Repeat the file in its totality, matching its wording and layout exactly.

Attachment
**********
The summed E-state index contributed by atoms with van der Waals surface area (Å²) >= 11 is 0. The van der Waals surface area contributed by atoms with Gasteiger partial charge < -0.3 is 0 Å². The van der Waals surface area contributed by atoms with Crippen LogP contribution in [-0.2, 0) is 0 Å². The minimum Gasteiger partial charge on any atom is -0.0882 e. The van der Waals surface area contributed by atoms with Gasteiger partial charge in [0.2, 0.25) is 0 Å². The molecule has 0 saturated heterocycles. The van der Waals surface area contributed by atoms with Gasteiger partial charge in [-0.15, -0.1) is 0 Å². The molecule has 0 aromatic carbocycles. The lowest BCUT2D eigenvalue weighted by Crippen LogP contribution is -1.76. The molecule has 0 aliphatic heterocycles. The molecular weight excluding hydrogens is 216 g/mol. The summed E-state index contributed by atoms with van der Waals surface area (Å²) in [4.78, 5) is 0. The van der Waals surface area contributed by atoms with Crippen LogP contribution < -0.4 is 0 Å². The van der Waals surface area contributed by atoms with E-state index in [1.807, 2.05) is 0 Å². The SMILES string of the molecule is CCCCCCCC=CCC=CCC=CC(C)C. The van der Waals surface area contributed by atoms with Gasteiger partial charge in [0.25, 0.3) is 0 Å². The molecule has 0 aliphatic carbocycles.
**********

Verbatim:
The summed E-state index contributed by atoms with van der Waals surface area (Å²) >= 11 is 0. The van der Waals surface area contributed by atoms with Gasteiger partial charge < -0.3 is 0 Å². The van der Waals surface area contributed by atoms with Crippen LogP contribution in [-0.2, 0) is 0 Å². The minimum Gasteiger partial charge on any atom is -0.0882 e. The van der Waals surface area contributed by atoms with Gasteiger partial charge in [0.2, 0.25) is 0 Å². The molecule has 0 saturated heterocycles. The van der Waals surface area contributed by atoms with Gasteiger partial charge in [-0.15, -0.1) is 0 Å². The molecule has 0 aromatic carbocycles. The lowest BCUT2D eigenvalue weighted by Crippen LogP contribution is -1.76. The molecule has 0 aliphatic heterocycles. The molecular weight excluding hydrogens is 216 g/mol. The summed E-state index contributed by atoms with van der Waals surface area (Å²) in [4.78, 5) is 0. The van der Waals surface area contributed by atoms with Crippen LogP contribution < -0.4 is 0 Å². The van der Waals surface area contributed by atoms with E-state index in [1.807, 2.05) is 0 Å². The SMILES string of the molecule is CCCCCCCC=CCC=CCC=CC(C)C. The van der Waals surface area contributed by atoms with Gasteiger partial charge in [0.25, 0.3) is 0 Å². The molecule has 0 aliphatic carbocycles.